Study: Diagnostic stewardship tied to benefits for C diff testing
Applying diagnostic stewardship to molecular testing for Clostridioides difficile infection (CDI) at a hospital system in California was associated with to a significant reduction in testing, cases, and costs, researchers reported today in Infection Control and Hospital Epidemiology.
In the multicenter study, researchers at Scripps Mercy Hospital in San Diego evaluated two 6-month periods before and after an intervention at the four-hospital Scripps Healthcare system in which polymerase chain reaction (PCR) testing for C difficile had to be separately ordered by a clinician if enzyme immunoassay (EIA) test results were indeterminate.
Prior to the intervention, the hospital system's C difficile testing algorithm reflexively ordered PCR tests as a "tie breaker" in indeterminate cases, but PCR tests can lead to overdiagnosis because they don't distinguish between C difficile colonization and active infection. The primary outcome of the study was the change in the number of CDI diagnoses between periods, and secondary outcomes included the number of PCR tests performed, adverse events, and healthcare cost savings.
In total, 500 EIA-indeterminate C difficile test results were evaluated: 281 before the intervention and 219 thereafter. CDI was diagnosed by PCR among EIA-indeterminate cases in 182 (64.8%) in the preintervention period versus 94 patients (42.9%) in the postintervention period (48.4% reduction; P < .01). PCR testing was performed in 99.6% of indeterminate cases (280 of 281) in the preintervention period versus 65.8% (144 of 219) in the postintervention period (33.8-percentage-point reduction; P < .01). Researchers observed no differences between study periods in 30-day all-cause (P = .96), gastrointestinal illness-related (P = .93), or C difficile (P = .47) hospital readmissions, nor in 30-day C difficile infections (P > .99).
No patient without a PCR test in the postintervention period and not treated was later diagnosed as having CDI. Each reflexive PCR test not performed led to a cost savings of $4,498 per patient.
"The study results presented here highlight the importance of diagnostic stewardship in ordering C. difficile PCR tests in the inpatient setting and the benefits of a simple change from reflexive to clinician-required ordering for PCR testing among EIA antigen+/toxin− cases," the researchers write.
Apr 13 Infect Control Hosp Epidemiol abstract
Quality improvement linked to appropriate prescribing in Scotland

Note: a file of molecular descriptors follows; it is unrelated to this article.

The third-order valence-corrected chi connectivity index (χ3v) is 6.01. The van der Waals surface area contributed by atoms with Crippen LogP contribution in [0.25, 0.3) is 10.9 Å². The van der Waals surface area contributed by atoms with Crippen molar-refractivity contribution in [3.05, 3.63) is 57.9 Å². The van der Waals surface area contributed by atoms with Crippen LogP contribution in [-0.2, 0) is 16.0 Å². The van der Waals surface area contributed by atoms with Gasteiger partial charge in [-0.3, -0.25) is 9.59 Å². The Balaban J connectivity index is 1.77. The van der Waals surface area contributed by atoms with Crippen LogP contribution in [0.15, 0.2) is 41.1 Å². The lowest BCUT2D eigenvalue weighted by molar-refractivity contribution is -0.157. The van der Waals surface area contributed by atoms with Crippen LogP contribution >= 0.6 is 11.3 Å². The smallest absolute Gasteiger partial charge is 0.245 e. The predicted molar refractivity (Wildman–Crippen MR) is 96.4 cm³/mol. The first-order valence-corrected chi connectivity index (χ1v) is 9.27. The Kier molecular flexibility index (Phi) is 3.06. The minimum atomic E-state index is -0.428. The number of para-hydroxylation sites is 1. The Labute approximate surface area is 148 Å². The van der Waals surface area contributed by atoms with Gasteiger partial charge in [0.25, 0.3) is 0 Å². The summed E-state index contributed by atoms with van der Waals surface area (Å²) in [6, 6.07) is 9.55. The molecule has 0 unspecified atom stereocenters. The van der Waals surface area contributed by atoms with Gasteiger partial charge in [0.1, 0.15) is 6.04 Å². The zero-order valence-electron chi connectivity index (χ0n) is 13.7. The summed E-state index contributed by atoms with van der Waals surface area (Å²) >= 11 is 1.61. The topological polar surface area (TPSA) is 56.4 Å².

Prescribing of gentamicin and vancomycin in Scotland improved following the development of revised guidelines and other quality improvement (QI) resources, Scottish researchers reported recently in the Journal of Antimicrobial Chemotherapy.
The QI resources were developed by five pharmacists in collaboration with Scottish antimicrobial stewardship teams following studies in 2011 that showed the limitations of national guidance on gentamycin and vancomycin prescribing introduced in 2009. Among the findings of those studies were that only 44% of gentamicin dosage recommendations and 55% of vancomycin dosage recommendations were in accordance with the guidelines, that the existence of guidelines alone was insufficient to ensure appropriate prescribing and monitoring, and that poor communication, unmet educational needs, and inappropriate staffing were some of the obstacles.
Through a series of meetings, workshops, and face-to-face discussions, the team developed revised guidelines, online and mobile dose calculators, educational material, and specialized prescribing and monitoring charts that were implemented from 2013 through 2016. An online survey conducted in 2017 found that 80% of the Scottish health boards that responded (12 of 15) were using the revised guidelines, electronic calculators, and gentamicin prescription chart (8 used the vancomycin chart).
A before-and-after point prevalence study to evaluate the impact of the QI resources found that, from 2011 to 2018, the percentage of patients who received the recommended dose of gentamicin increased from 44% to 89% (odds ratio [OR], 10.99; 95% confidence interval [CI], 6.37 to 18.95). For vancomycin, the correct loading dose increased from 50% to 85% (OR, 5.69; 95% CI, 2.76 to 11.71) and the correct maintenance dose rose from 55% to 90% (OR, 7.17; 95% CI, 3.01 to 17.07).
"Strong leadership from a dedicated team of healthcare professionals in collaboration with national and local multidisciplinary networks facilitated the success of these developments," the authors of the study write. "This improvement methodology could be adapted for other areas of prescribing practice with the aim of improving the use of antimicrobial prescribing at scale within the hospital setting."
Apr 11 J Antimicrob Chemother abstract